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I'm a heavy Emacs user. However, on my Mac, if I switch Emacs to fullscreen mode, it will use Mountain Lion's fullscreen style, which places Emacs on another desktop. In this fullscreen mode, the 2 top lines are wasted since I cannot use them for displaying the Emacs buffer (you can see in the picture below). Also, the animation when I change desktop is annoying.

I wonder if there is any solution to force Emacs not use Mountain Lion's fullscreen style. I just want a maximize displaying area (hide the menu bar, hide the title bar,...) like when I playing video in fullscreen with VLC 1.x

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You forgot to attach the picture ;-) –  Kernald Dec 5 '13 at 16:50

4 Answers 4

up vote 4 down vote accepted

You can do the following:

  • Auto-hide the menu bar using (setq ns-auto-hide-menu-bar t)

  • Hide the tool bar using (tool-bar-mode -1) (I haven't found it useful.)

  • Place the title bar above the top of the screen. Although it's not possible to drag it there, the Mac OS X port allows you to place it there programatically. For example, you could do this using: (set-frame-position (selected-frame) 0 -24). Note: this requires the menu bar to be hidden.

  • Resize the window to the desired size, e.g. (set-frame-size (selected-frame) 80 85). (Unfortunately, due to limitations in the OS, you can't manually resize the frame to be higher than the display.)

With a 6x8 font, the editing area will be 148 lines on a 1600x1200 monitor. I use two such monitors, and split my Emacs frame into six columns. By using follow-mode, I can see 888 consecutive lines of code.

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I love it -- hide the menu bar !!!! :) -- this gives me the excuse I've been waiting for to put the date / time in my mode-line. –  lawlist Dec 6 '13 at 1:56
    
great solution ;) however, the set-frame-position function doesn't work for me, the title bar (which contains close, minimize and maximize buttons) is still there at the top left of the screen –  tmtxt Dec 6 '13 at 3:38
    
Try a newer Emacs. The features I refer to are quite new additions. (Which version are you using?) –  Lindydancer Dec 6 '13 at 11:57
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@Lindydancer ok let me try to examine the problem. if I can find the cause I will let you know to update that feature –  tmtxt Dec 11 '13 at 4:10
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great! now it works as expected. thank you very much! I'm waiting for the stable version –  tmtxt Dec 23 '13 at 15:01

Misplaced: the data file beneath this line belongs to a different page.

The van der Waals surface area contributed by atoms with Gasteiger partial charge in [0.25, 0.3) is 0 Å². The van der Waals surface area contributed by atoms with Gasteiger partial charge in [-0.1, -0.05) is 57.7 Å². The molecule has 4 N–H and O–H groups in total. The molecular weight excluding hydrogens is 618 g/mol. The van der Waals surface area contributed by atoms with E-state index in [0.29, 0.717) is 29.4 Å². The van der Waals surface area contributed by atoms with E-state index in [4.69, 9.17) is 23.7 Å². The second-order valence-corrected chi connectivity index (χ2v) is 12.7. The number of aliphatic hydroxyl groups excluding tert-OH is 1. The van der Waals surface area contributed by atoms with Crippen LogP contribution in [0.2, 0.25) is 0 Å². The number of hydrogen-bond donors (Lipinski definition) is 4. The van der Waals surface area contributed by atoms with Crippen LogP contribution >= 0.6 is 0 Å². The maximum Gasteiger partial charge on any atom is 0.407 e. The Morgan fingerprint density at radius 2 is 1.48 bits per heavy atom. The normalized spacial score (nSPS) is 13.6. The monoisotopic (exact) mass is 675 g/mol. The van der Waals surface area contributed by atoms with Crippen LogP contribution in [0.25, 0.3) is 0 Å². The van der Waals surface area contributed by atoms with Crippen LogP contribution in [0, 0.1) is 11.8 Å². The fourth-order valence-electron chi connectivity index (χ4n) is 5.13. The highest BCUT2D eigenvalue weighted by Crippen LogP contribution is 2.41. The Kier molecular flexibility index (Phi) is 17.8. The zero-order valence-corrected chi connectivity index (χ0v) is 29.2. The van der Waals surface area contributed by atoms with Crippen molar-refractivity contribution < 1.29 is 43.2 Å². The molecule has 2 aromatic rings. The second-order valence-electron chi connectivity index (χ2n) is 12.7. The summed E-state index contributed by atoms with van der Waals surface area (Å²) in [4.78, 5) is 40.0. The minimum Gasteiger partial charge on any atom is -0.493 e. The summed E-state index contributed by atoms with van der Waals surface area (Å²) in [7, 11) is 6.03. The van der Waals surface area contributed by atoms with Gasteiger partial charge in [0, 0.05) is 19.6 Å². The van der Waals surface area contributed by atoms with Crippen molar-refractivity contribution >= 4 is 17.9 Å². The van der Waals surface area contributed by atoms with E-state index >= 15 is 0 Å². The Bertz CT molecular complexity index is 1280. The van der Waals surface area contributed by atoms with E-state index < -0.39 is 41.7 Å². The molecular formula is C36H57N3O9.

Emacs 24 has an option not to use the separate-desktop-fullscreen Mac OS thing:

(setq ns-use-native-fullscreen nil)

It still covers the whole screen including the dock, and hides the window title bar.

After setting this variable up, you can switch to fullscreen using M-xtoggle-frame-fullscreen.

Also, don't forget to hide the useless toolbar:

(tool-bar-mode -1)
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I'm using Emacs 24.3, which version of Emacs are you using? I don't find the variable ns-use-native-fullscreen and the toggle-frame-fullscreen function. Does it need any patch? –  tmtxt Dec 7 '13 at 3:48
    
@tmtxt, I'm using Emacs installed from brew: brew install emacs --cocoa --srgb. –  katspaugh Dec 7 '13 at 12:36
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This needs to be the accepted answer! –  Ryan McGeary Aug 29 at 12:21
(toggle-frame-maximized)

You may need a developer build (e.g., Emacs Trunk) for this feature if your older version does not have it. However, the menubar and frame title will still be visible.

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I had the same problem. Now I use Emacs with -nox in iTerm2. You can nicely full-screen iTerm2 and avoid animations using TotalSpaces2 (though it costs $10 or so). With triggers in Quicksilver, I have it pretty much like Xmonad now. (It sucks Apple doesn't support turning off animated window switches.)

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I use quicksilver triggers, too. However, the problem is when I have many terminal windows opened, the trigger only activate the terminal application. It cannot know which window in iTerm2 to jump directly to –  tmtxt Dec 6 '13 at 3:41

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